The Ballad of Bobby the Cheesemaker

Bobby made cheese. Not just any cheese but the finest cheese in all the land. That was, until the arrival of the Dark Wizard Von Chunsagona.

The Dark Wizard was not just any ordinary cheesemaker. He was an insane, cheese making machine with robotic arms and milk as black as his heart. The Dark Wizard wowed the villagers with cheese so tasty it made roses smell like rotting flesh in comparison. Bobby was driven out of town, his cheese making deemed substandard and ordinary.

Bobby ventured high into the Patagonian Mountains, his life’s works and accomplishments a distant memory, his back hunched over and riddled with arthritis, his pantaloons long abandoned and replaced with plain trousers, lacking in style as they were. Onward he climbed into the deepest depths of the mountains, the chill air sapping at his strength.

It was there he found a cave which he climbed into for shelter. The cave was small and Bobby had to duck down low and crawl through the entrance. But once inside he gazed upon a wondrous sight. Bobby had stumbled upon an ancient secret, a secret that had once been guarded by an order of Religious Warriors that had long since died away. For thousands of years the secret had laid unguarded but now Bobby had uncovered it.

Back in the village the peasants grew fat and became addicted to the Dark Wizard’s delectable cheese. They craved his Gouda and Swiss, and fought over his Blue Vein. Soon dark clouds began to form around the town. The villagers became more and more agitated. Fights began to break out and soon a great fire began to rise up in the town centre. Hotter and hotter the fire grew while the Dark Wizard concocted more and more dark and delicious rolls of cheese.

Then, out of the fog, mist and smoke that had embroiled the town emerged Bobby, returned from the cave and sporting the flashiest pantaloons crafted out of the finest mole hair and embroidered with jewels and cheese making equipment the likes of which had not been seen since the time of Alexander the Great and sometimes sheep herder. The people cowered from Bobby as he passed by, his pants jingling as he walked, clutching a banjo, whose origins had long been forgotten and whose inclusion in this story was a late decision, above his head.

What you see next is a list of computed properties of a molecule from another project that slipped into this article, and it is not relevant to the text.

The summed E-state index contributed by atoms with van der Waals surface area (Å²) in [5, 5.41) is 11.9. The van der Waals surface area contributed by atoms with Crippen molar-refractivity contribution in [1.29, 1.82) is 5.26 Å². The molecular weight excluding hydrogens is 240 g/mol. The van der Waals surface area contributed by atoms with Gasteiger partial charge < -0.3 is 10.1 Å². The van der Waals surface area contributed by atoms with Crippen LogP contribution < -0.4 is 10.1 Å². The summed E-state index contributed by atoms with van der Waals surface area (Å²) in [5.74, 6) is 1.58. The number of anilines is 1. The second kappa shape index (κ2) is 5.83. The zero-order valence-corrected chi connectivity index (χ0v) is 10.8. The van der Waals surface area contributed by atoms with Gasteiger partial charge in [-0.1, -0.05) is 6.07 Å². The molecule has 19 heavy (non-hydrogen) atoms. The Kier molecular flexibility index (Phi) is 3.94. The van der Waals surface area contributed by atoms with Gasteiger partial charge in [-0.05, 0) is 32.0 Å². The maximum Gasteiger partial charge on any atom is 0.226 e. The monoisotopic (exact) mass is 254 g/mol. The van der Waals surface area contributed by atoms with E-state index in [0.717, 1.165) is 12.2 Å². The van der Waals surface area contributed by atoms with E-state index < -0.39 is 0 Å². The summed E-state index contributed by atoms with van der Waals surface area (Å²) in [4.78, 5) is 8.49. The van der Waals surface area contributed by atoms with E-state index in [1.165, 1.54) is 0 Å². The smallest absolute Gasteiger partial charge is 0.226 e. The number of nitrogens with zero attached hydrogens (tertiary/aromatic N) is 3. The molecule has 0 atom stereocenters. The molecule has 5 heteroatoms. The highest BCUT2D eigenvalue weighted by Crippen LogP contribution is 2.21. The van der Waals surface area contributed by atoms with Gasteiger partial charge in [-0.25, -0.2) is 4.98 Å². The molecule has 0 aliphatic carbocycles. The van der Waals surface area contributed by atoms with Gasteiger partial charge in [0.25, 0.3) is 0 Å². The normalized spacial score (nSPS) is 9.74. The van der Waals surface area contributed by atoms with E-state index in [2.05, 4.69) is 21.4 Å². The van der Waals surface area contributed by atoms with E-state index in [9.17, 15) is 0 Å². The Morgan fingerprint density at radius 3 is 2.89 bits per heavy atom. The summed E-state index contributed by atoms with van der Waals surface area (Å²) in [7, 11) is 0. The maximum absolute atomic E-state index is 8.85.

Slowly he began to play the banjo and the smoke, clouds and mist began to clear. Louder and louder his music became until nothing else could be heard. Then a second banjo appeared, then a third and a fourth. Higher and higher Bobby stacked the banjos until no less then 8 (and no more then 9) had been stacked. Bobby’s hands ran with blood as he furiously played the stack of banjos.

Then out of nowhere Bobby produced a roll of Tasty cheese that had been forged in the pit of a great volcano. With expert precision he began to strum the banjos with the cheese and as he did so the shaved pieces tumbled atop a salad his feet had been preparing while he played. More and more cheese was shaven until the roll had been shaven down to a perfect arrow. And it was with this arrow that Bobby speared himself a moose that had been minding its own business and lofting the moose with the arrow he strummed the banjos with the moose’s antlers.

The villagers cried out as one, as the music Bobby had produced reached its dramatic crescendo for at the final note Bobby made his Coup d’├ętat. He thrust an Atomic Bomb into the mouth of the moose and strummed the most beautiful note the Universe would ever know… the note from the long forgotten Double Atomic Whipsnake.

3 Comments

  1. California Whipsnake
    Posted 7 February 2008 at 11:13 am | Permalink

    I prefer my tasty cheese without blood of Bobby the Cheesemaker.

  2. Posted 7 February 2008 at 12:17 pm | Permalink

    Twas epic, but didnt have the iambic pentameter that I expect, nay demand, of epic poetry.

    Conclusion: Read the Odyssey, and come back

    4.5 stars out of 4.7

  3. Posted 7 February 2008 at 12:21 pm | Permalink

    I didn’t even know I was writing an epic poem… the words just flowed out like divine inspiration.